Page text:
The Democratic Convention of 1968


In 1968, after the Tet Offensive, Chicago became a city full of anti-war protests. Chicago, Illinois was chosen to host the Democratic Conventionof 1968 which was where they picked a Democratic candidate for the upcoming elections. On one side Vice President Hubert Humphrey and on the other side was Senator Eugene McCarthy, who wanted to pull out of war. All around America, people began to organize protests. Chicago’s Mayor, Richard J. Daley, was prepared for the demonstrations to come, so he issued a curfew. People continued to protest despite the mayor’s effort. The police and the people began to clash greatly and tensions were high during the convention. In order to calm down protestors, the police used excessive force and arrested many people. Mayor Daley justified these actions by saying, “The policeman isn't there to create disorder, the policeman is there to preserve disorder.” After the protests in 1968, a Democratic Convention was not held in Chicago until 1996. (Emily)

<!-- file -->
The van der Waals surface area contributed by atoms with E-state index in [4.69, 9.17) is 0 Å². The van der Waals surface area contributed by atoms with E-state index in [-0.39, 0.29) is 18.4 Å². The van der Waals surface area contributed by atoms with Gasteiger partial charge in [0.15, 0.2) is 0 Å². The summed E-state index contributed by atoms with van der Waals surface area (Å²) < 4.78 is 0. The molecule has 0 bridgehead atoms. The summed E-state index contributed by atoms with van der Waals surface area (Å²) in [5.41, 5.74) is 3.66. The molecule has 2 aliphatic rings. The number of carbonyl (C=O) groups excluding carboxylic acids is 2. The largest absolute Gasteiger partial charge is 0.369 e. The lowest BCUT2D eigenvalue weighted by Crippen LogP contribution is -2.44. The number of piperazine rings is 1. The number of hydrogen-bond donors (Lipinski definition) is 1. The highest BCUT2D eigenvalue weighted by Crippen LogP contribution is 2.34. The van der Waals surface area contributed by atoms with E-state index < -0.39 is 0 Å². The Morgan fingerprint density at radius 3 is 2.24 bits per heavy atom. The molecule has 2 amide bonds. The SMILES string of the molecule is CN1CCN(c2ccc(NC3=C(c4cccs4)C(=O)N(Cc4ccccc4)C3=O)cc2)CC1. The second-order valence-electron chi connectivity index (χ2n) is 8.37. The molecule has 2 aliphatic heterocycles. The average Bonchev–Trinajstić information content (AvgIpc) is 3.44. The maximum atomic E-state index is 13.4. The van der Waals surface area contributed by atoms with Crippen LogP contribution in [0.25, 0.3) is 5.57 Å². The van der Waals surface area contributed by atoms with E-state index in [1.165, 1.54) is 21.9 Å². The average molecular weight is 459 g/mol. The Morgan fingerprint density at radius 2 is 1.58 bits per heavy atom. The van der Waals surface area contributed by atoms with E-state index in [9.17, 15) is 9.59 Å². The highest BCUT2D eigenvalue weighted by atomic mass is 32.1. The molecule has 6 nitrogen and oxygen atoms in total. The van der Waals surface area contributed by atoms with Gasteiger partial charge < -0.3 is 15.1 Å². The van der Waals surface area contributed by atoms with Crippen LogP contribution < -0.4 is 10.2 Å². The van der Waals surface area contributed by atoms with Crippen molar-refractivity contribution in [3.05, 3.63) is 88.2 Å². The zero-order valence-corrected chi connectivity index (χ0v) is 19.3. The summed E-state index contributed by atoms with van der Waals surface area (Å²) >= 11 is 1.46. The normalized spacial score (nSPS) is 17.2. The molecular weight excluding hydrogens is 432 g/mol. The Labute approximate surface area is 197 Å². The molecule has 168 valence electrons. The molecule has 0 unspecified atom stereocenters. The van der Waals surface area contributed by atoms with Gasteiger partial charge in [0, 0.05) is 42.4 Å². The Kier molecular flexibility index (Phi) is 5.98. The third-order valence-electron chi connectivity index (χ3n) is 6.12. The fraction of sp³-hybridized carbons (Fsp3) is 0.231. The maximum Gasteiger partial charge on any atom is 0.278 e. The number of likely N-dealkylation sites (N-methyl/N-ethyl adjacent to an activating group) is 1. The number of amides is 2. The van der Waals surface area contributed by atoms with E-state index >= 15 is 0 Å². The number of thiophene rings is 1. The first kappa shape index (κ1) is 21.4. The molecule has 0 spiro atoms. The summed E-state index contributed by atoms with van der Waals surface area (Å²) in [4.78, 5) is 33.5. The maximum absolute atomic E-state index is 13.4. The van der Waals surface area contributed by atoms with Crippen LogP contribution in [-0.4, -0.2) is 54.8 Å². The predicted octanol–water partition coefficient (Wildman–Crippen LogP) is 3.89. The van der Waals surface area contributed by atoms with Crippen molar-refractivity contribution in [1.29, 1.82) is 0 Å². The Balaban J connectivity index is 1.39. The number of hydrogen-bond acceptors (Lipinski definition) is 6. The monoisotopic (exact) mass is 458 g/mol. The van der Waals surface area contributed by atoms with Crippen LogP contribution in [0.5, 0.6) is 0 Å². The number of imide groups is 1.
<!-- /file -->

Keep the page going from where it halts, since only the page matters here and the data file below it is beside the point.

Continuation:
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Photo (Left) by Frank da Cruz
Photo (Right) by Jerry Tallmer
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Photo by Jo Freeman

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